The press office, though, continues to have a shoestring feel. Hacks hope that the belated influx of money, now that he has become front-runner, will be channelled into a beefed-up news operation.
The best public relations operation money can buy – natch – for the multi-millionaire private equity mogul who has poured more than $20m of his own money into this campaign.
They may be styling their candidate as a Washington outsider and an agent of "change", but his press team leaders are the quintessential DC insiders. Communications supremo Matt Rhoades is a former research director at the Republican National Committee. And national press secretary Kevin Madden has an impressive pedigree that includes working for two former Republican leaders of the House of Representatives and as a spokesman for George Bush's 2004 re-election campaign.
Unsurprisingly, they have built the most sophisticated of all the press operations – so sophisticated that hacks complain about being spammed during Republican debates, their inboxes filling up with Romney's rebuttals of rival arguments even while the candidates are still on stage. Once named (by The Hill newspaper) as the "second most beautiful person on Capitol Hill", Madden, in particular, is genuinely liked and respected by the press pack. He does that most basic of things: calls you back promptly and answers your questions. There's a pay-off from all this niceness.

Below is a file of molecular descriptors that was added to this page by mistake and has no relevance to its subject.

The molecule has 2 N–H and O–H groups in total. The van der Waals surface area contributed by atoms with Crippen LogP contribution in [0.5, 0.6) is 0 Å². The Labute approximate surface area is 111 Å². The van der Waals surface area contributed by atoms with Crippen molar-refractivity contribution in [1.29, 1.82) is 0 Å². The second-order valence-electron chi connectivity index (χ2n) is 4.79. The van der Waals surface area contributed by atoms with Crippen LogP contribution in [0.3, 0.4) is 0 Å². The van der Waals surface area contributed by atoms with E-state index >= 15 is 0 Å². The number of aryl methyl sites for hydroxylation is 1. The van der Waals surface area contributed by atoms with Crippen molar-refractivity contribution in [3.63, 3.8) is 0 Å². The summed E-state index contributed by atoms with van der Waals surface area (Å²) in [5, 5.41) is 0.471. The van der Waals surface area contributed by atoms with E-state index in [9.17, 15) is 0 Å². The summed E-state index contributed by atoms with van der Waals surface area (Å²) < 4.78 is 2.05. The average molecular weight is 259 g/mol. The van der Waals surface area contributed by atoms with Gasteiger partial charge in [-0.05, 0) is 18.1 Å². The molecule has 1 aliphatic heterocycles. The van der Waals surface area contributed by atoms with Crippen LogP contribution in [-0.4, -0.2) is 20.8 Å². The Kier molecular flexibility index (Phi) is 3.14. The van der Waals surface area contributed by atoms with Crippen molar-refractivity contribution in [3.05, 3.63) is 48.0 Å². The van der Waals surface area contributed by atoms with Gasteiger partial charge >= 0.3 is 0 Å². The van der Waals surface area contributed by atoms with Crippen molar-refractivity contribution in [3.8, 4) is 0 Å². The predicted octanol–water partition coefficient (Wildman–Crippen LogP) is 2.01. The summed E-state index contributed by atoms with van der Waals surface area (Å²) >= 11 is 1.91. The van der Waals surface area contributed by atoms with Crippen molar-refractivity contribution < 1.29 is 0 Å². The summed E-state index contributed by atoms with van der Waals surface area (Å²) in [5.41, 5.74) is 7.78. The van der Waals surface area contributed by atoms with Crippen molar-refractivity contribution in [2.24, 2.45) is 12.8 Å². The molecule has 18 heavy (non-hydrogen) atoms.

When John McCain used an eight-month-old Romney quote to suggest he was flaky on the Iraq war, the media largely agreed that McCain was using it out of context.
Howard Wolfson, Hillary Clinton's communications supremo, hails from the Alastair Campbell school of spin doctoring, and the Hillary '08 press strategy is styled in his pugnacious image. Journalists complain about being cajoled, blackmailed and yelled at, and no negative story – hell, no negative sentence – goes unpunished. Access to the former first lady is strictly controlled, favours repaid, grudges nursed. Most notoriously in the campaign so far, GQ was made to pull a negative story on Hillary's presidential bid by a threat to stop co-operating with a Bill Clinton profile the magazine was also working on.
Wolfson is steeped in the politics of the New York Democratic Party and has flitted between campaign work and the private sector, where he is a partner and "crisis management" specialist at the New York office of PR firm Glover Park. Scared of flying, he will drive cross-country for hours, yelping on his cellphone at errant journalists. Other eccentricities include wearing bad jumpers on national television.